One of the positive characteristics of the MRO sector is its perceived lack of cyclicality compared to aircraft production.
Yet over the last decade, MRO has experienced two distinct downturns. The first was in 2009-10, in the wake of the Great Recession, as airlines parked aircraft, burned inventory and slashed discretionary spending to conserve cash. The second downturn, albeit milder, occurred in 2012 and was caused by a record wave of 774 jetliner retirements brought on by a fuel-price spike. These retirements drove a large surge of used serviceable material (USM) supply, which enabled operators to reduce maintenance spending but caught OEMs by surprise when many missed their aftermarket financial targets.
Fast-forward to today, and the MRO sector is in a period of robust growth. Global air travel growth averaged 7% over the last two years, aircraft retirements are down, MRO spending is strong, and—in contrast to 2012—there are spot shortages of USM. Yet there is a storm cloud on the horizon that could drive the next MRO downturn.
Alton Aviation Consultancy and AeroDynamic Advisory forecast an unprecedented number of aircraft retirements—some 8,000—over the next decade that will begin to be felt by MRO suppliers in the next three years. The primary cause of the forthcoming retirement tsunami is fleet demographics. Large jetliners have a typical retirement age of 23-27 years, while regional jets typically exit service between 18-22 years. It is therefore instructive to look at jetliner production history in the 1990s to understand the outlook for retirements.
The 1990s’ production profile was “U” shaped. The decade got off to a strong start, with an average of 822 jetliners produced in 1991 and 1992. This gave way to an industry recession during which production rates were cut by more than 30%, to an average of 561 over the 1993-97 timeframe. The global economy caught fire in the late 1990s, which led to a surge of deliveries, including more than 600 regional jets. An average of 1,046 jetliners were delivered in 1998–2000.
Combining this production profile with typical retirement ages paints an interesting picture. Today’s pool of retirement-eligible aircraft is derived from the mid-1990s production bust. Not surprisingly, there were fewer than 350 retirements in 2017. Over the next 2-3 years, aircraft from the late-1990s production surge will reach retirement age; retirements will more than double, to nearly 800 by 2022 and could exceed 1,000 by 2027.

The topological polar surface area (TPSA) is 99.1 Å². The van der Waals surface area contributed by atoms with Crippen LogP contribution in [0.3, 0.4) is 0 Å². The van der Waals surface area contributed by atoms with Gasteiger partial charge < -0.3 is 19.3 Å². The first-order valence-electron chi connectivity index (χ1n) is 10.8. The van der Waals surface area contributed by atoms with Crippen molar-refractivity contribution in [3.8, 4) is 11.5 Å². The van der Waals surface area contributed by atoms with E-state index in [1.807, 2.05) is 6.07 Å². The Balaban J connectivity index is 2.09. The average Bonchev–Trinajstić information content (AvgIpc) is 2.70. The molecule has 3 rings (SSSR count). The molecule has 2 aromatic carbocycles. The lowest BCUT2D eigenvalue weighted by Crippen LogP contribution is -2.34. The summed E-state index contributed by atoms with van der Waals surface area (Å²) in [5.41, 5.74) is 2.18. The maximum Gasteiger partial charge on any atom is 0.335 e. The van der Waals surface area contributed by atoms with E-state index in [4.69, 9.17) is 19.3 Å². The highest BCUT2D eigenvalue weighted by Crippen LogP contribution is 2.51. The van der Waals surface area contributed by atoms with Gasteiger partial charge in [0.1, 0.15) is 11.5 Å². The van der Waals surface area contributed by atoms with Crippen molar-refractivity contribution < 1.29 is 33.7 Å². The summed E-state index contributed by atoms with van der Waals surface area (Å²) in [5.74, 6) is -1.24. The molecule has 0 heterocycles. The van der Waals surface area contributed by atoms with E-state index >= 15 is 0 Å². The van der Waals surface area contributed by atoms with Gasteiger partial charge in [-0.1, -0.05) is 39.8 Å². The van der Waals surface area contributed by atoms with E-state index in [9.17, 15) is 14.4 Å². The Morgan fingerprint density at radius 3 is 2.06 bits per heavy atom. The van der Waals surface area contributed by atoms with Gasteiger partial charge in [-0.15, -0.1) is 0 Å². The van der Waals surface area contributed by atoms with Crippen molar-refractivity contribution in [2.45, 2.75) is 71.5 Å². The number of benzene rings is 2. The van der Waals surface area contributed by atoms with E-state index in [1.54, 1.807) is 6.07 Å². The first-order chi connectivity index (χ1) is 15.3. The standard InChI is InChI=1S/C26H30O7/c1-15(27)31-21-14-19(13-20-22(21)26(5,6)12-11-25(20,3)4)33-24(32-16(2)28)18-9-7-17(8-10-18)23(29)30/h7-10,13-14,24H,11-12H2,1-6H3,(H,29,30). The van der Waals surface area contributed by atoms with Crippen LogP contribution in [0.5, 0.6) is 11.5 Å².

The upshot is that the supply of USM is set to expand considerably. Today’s scarcity of jetliners to part out will soon transition to abundance. Which aircraft models will experience the greatest increase in USM inventory? Not surprisingly, the Airbus A320 (1,652) and Boeing 737NG (985) and 737 Classic (399) will experience the most retirements through 2027. Regional jets will also experience significant attrition, with more than 1,300 leaving service. For twin-aisles, the Boeing 777 (347) and 767 (323) and Airbus A330/340 (289) will lead the way. This means the availability of aero-engine USM, particularly for the V2500 and CFM56-7, will also grow.
What are the implications of the retirement tsunami for stakeholders? Clearly, this is a major positive for airlines seeking to contain maintenance expenditures. A growing number of airlines are integrating USM into their maintenance cost-reduction strategies, most recently airlines in the Middle East and Asia. It will also enable independent MRO suppliers to reduce material purchases and lessen dependence on OEMs. USM traders are another obvious winner.
For OEMs, the tsunami will create headwinds for aftermarket revenues, much like the 2012 downturn, although the magnitude will be greater this time around. Some $4 billion in USM is consumed annually, which equates to ~15% market share of spending on aftermarket parts and line replaceable units. This could reach $6 billion or more in the next decade, which means OEMs must double down on MRO value propositions aimed at mature aircraft. Some OEMs are now selling USM parts alongside new parts and/or incorporating USM parts into their repairs. Moog Aircraft, for example, has leveraged USM piece parts to reduce repair prices and turntimes for actuator MRO on mature aircraft.
The MRO sector is currently bathed in blue skies and experiencing calm seas. Forward-thinking stakeholders would do well to prepare for a retirement tsunami that will arrive in the early 2020s.
Kevin Michaels is managing director of AeroDynamic Advisory in Ann Arbor, Michigan.